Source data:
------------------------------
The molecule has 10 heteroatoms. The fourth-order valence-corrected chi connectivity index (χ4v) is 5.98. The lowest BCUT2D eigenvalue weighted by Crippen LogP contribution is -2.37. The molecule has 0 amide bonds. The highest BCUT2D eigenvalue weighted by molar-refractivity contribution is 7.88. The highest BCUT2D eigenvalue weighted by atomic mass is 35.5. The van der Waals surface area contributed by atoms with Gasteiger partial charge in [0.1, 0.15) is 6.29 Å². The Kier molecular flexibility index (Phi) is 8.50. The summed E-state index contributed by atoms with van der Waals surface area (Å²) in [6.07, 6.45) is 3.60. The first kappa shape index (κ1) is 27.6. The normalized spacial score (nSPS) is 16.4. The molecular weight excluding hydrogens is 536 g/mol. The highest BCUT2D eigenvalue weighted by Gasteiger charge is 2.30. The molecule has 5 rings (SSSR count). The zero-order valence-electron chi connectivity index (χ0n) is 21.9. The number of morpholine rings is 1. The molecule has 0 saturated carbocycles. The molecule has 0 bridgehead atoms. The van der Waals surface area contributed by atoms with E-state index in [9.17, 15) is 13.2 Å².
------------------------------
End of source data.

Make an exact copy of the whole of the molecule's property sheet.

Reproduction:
The molecule has 10 heteroatoms. The fourth-order valence-corrected chi connectivity index (χ4v) is 5.98. The lowest BCUT2D eigenvalue weighted by Crippen LogP contribution is -2.37. The molecule has 0 amide bonds. The highest BCUT2D eigenvalue weighted by molar-refractivity contribution is 7.88. The highest BCUT2D eigenvalue weighted by atomic mass is 35.5. The van der Waals surface area contributed by atoms with Gasteiger partial charge in [0.1, 0.15) is 6.29 Å². The Kier molecular flexibility index (Phi) is 8.50. The summed E-state index contributed by atoms with van der Waals surface area (Å²) in [6.07, 6.45) is 3.60. The first kappa shape index (κ1) is 27.6. The normalized spacial score (nSPS) is 16.4. The molecular weight excluding hydrogens is 536 g/mol. The highest BCUT2D eigenvalue weighted by Gasteiger charge is 2.30. The molecule has 5 rings (SSSR count). The zero-order valence-electron chi connectivity index (χ0n) is 21.9. The number of morpholine rings is 1. The molecule has 0 saturated carbocycles. The molecule has 0 bridgehead atoms. The van der Waals surface area contributed by atoms with E-state index in [9.17, 15) is 13.2 Å².